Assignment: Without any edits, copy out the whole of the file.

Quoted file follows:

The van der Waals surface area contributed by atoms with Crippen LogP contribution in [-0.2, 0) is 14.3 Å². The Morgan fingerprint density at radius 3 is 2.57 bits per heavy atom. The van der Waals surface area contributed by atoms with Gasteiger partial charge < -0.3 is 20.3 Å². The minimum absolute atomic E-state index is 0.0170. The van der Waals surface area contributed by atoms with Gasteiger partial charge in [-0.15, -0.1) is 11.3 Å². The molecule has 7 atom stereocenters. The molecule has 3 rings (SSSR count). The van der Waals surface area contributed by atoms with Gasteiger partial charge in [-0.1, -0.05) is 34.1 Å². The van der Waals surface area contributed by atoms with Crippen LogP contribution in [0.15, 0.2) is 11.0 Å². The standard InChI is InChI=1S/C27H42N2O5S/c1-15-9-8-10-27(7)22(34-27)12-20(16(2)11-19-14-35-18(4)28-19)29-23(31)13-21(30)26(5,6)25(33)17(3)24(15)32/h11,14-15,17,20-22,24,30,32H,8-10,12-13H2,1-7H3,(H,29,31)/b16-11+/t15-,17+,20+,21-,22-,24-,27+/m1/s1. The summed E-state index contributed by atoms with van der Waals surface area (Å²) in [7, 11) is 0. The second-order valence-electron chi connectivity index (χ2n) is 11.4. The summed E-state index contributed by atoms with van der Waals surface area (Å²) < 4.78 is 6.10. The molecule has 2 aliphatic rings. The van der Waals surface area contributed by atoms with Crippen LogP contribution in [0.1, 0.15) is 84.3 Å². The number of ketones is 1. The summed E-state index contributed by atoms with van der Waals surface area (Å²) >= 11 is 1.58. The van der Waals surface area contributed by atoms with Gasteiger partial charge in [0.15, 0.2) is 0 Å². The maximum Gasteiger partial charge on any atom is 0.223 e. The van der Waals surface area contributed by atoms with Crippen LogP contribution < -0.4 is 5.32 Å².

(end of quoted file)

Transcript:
The van der Waals surface area contributed by atoms with Crippen LogP contribution in [-0.2, 0) is 14.3 Å². The Morgan fingerprint density at radius 3 is 2.57 bits per heavy atom. The van der Waals surface area contributed by atoms with Gasteiger partial charge < -0.3 is 20.3 Å². The minimum absolute atomic E-state index is 0.0170. The van der Waals surface area contributed by atoms with Gasteiger partial charge in [-0.15, -0.1) is 11.3 Å². The molecule has 7 atom stereocenters. The molecule has 3 rings (SSSR count). The van der Waals surface area contributed by atoms with Gasteiger partial charge in [-0.1, -0.05) is 34.1 Å². The van der Waals surface area contributed by atoms with Crippen LogP contribution in [0.15, 0.2) is 11.0 Å². The standard InChI is InChI=1S/C27H42N2O5S/c1-15-9-8-10-27(7)22(34-27)12-20(16(2)11-19-14-35-18(4)28-19)29-23(31)13-21(30)26(5,6)25(33)17(3)24(15)32/h11,14-15,17,20-22,24,30,32H,8-10,12-13H2,1-7H3,(H,29,31)/b16-11+/t15-,17+,20+,21-,22-,24-,27+/m1/s1. The summed E-state index contributed by atoms with van der Waals surface area (Å²) in [7, 11) is 0. The second-order valence-electron chi connectivity index (χ2n) is 11.4. The summed E-state index contributed by atoms with van der Waals surface area (Å²) < 4.78 is 6.10. The molecule has 2 aliphatic rings. The van der Waals surface area contributed by atoms with Crippen LogP contribution in [0.1, 0.15) is 84.3 Å². The number of ketones is 1. The summed E-state index contributed by atoms with van der Waals surface area (Å²) >= 11 is 1.58. The van der Waals surface area contributed by atoms with Gasteiger partial charge in [0.15, 0.2) is 0 Å². The maximum Gasteiger partial charge on any atom is 0.223 e. The van der Waals surface area contributed by atoms with Crippen LogP contribution < -0.4 is 5.32 Å².